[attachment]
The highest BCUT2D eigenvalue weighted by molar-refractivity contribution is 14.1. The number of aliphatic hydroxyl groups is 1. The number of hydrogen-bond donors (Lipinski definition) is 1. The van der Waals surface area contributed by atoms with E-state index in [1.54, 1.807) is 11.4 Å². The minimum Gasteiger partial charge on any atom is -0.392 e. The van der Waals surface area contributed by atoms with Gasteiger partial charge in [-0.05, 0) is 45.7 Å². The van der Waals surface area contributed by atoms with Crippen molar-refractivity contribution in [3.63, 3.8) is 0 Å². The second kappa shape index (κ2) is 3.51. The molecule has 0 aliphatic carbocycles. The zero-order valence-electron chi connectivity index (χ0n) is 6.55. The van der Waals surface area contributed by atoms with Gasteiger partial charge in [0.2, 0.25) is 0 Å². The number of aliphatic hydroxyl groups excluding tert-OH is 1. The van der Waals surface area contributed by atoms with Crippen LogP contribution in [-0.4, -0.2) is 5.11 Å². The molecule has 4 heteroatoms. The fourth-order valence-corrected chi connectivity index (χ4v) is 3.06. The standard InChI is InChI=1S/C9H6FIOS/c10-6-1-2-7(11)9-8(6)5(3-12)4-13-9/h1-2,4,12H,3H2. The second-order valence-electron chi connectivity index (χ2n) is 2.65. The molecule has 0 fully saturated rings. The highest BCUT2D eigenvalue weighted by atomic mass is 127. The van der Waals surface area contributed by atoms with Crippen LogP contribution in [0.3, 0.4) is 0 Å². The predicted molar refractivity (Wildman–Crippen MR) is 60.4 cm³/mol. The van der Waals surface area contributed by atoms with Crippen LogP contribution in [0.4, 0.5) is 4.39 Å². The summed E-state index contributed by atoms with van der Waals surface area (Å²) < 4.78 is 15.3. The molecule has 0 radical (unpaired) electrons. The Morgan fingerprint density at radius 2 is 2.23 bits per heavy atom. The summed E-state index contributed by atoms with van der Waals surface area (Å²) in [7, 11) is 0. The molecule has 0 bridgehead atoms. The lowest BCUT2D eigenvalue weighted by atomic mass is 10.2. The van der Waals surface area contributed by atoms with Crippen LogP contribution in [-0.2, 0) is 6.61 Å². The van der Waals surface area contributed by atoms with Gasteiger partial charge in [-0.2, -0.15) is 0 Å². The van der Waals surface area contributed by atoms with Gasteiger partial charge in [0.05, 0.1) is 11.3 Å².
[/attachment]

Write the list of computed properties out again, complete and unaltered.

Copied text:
The highest BCUT2D eigenvalue weighted by molar-refractivity contribution is 14.1. The number of aliphatic hydroxyl groups is 1. The number of hydrogen-bond donors (Lipinski definition) is 1. The van der Waals surface area contributed by atoms with E-state index in [1.54, 1.807) is 11.4 Å². The minimum Gasteiger partial charge on any atom is -0.392 e. The van der Waals surface area contributed by atoms with Gasteiger partial charge in [-0.05, 0) is 45.7 Å². The van der Waals surface area contributed by atoms with Crippen molar-refractivity contribution in [3.63, 3.8) is 0 Å². The second kappa shape index (κ2) is 3.51. The molecule has 0 aliphatic carbocycles. The zero-order valence-electron chi connectivity index (χ0n) is 6.55. The van der Waals surface area contributed by atoms with Gasteiger partial charge in [0.2, 0.25) is 0 Å². The number of aliphatic hydroxyl groups excluding tert-OH is 1. The van der Waals surface area contributed by atoms with Crippen LogP contribution in [-0.4, -0.2) is 5.11 Å². The molecule has 4 heteroatoms. The fourth-order valence-corrected chi connectivity index (χ4v) is 3.06. The standard InChI is InChI=1S/C9H6FIOS/c10-6-1-2-7(11)9-8(6)5(3-12)4-13-9/h1-2,4,12H,3H2. The second-order valence-electron chi connectivity index (χ2n) is 2.65. The molecule has 0 fully saturated rings. The highest BCUT2D eigenvalue weighted by atomic mass is 127. The van der Waals surface area contributed by atoms with Crippen LogP contribution in [0.3, 0.4) is 0 Å². The predicted molar refractivity (Wildman–Crippen MR) is 60.4 cm³/mol. The van der Waals surface area contributed by atoms with Crippen LogP contribution in [0.4, 0.5) is 4.39 Å². The summed E-state index contributed by atoms with van der Waals surface area (Å²) < 4.78 is 15.3. The molecule has 0 radical (unpaired) electrons. The Morgan fingerprint density at radius 2 is 2.23 bits per heavy atom. The summed E-state index contributed by atoms with van der Waals surface area (Å²) in [7, 11) is 0. The molecule has 0 bridgehead atoms. The lowest BCUT2D eigenvalue weighted by atomic mass is 10.2. The van der Waals surface area contributed by atoms with Crippen LogP contribution in [-0.2, 0) is 6.61 Å². The van der Waals surface area contributed by atoms with Gasteiger partial charge in [-0.2, -0.15) is 0 Å². The van der Waals surface area contributed by atoms with Gasteiger partial charge in [0.05, 0.1) is 11.3 Å².